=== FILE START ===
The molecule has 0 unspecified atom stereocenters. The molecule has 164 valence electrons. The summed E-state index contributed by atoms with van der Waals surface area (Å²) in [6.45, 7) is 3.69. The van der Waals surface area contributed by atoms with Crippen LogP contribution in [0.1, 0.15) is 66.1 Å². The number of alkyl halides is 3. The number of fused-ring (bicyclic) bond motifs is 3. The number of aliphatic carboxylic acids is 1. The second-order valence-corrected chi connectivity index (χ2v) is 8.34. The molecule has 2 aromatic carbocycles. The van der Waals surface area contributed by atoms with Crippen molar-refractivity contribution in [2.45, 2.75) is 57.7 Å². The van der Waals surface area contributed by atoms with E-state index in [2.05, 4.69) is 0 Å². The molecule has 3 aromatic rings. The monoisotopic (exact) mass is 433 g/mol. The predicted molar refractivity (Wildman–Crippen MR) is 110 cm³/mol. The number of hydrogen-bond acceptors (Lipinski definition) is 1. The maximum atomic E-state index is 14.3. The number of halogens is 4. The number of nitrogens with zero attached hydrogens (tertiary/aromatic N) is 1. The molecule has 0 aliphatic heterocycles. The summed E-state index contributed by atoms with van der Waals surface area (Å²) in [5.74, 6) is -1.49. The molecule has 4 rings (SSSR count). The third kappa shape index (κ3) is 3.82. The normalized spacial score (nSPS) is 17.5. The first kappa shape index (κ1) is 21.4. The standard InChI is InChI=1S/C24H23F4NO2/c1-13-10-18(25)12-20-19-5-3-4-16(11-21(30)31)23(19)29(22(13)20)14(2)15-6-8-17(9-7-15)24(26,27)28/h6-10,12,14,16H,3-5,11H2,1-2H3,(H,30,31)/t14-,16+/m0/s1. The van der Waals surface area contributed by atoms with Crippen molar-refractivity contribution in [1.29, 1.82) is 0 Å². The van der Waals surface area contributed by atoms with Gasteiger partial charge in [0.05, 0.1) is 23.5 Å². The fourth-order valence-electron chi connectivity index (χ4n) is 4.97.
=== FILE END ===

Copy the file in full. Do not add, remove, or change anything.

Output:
The molecule has 0 unspecified atom stereocenters. The molecule has 164 valence electrons. The summed E-state index contributed by atoms with van der Waals surface area (Å²) in [6.45, 7) is 3.69. The van der Waals surface area contributed by atoms with Crippen LogP contribution in [0.1, 0.15) is 66.1 Å². The number of alkyl halides is 3. The number of fused-ring (bicyclic) bond motifs is 3. The number of aliphatic carboxylic acids is 1. The second-order valence-corrected chi connectivity index (χ2v) is 8.34. The molecule has 2 aromatic carbocycles. The van der Waals surface area contributed by atoms with Crippen molar-refractivity contribution in [2.45, 2.75) is 57.7 Å². The van der Waals surface area contributed by atoms with E-state index in [2.05, 4.69) is 0 Å². The molecule has 3 aromatic rings. The monoisotopic (exact) mass is 433 g/mol. The predicted molar refractivity (Wildman–Crippen MR) is 110 cm³/mol. The number of hydrogen-bond acceptors (Lipinski definition) is 1. The maximum atomic E-state index is 14.3. The number of halogens is 4. The number of nitrogens with zero attached hydrogens (tertiary/aromatic N) is 1. The molecule has 0 aliphatic heterocycles. The summed E-state index contributed by atoms with van der Waals surface area (Å²) in [5.74, 6) is -1.49. The molecule has 4 rings (SSSR count). The third kappa shape index (κ3) is 3.82. The normalized spacial score (nSPS) is 17.5. The first kappa shape index (κ1) is 21.4. The standard InChI is InChI=1S/C24H23F4NO2/c1-13-10-18(25)12-20-19-5-3-4-16(11-21(30)31)23(19)29(22(13)20)14(2)15-6-8-17(9-7-15)24(26,27)28/h6-10,12,14,16H,3-5,11H2,1-2H3,(H,30,31)/t14-,16+/m0/s1. The van der Waals surface area contributed by atoms with Crippen molar-refractivity contribution in [1.29, 1.82) is 0 Å². The van der Waals surface area contributed by atoms with Gasteiger partial charge in [0.05, 0.1) is 23.5 Å². The fourth-order valence-electron chi connectivity index (χ4n) is 4.97.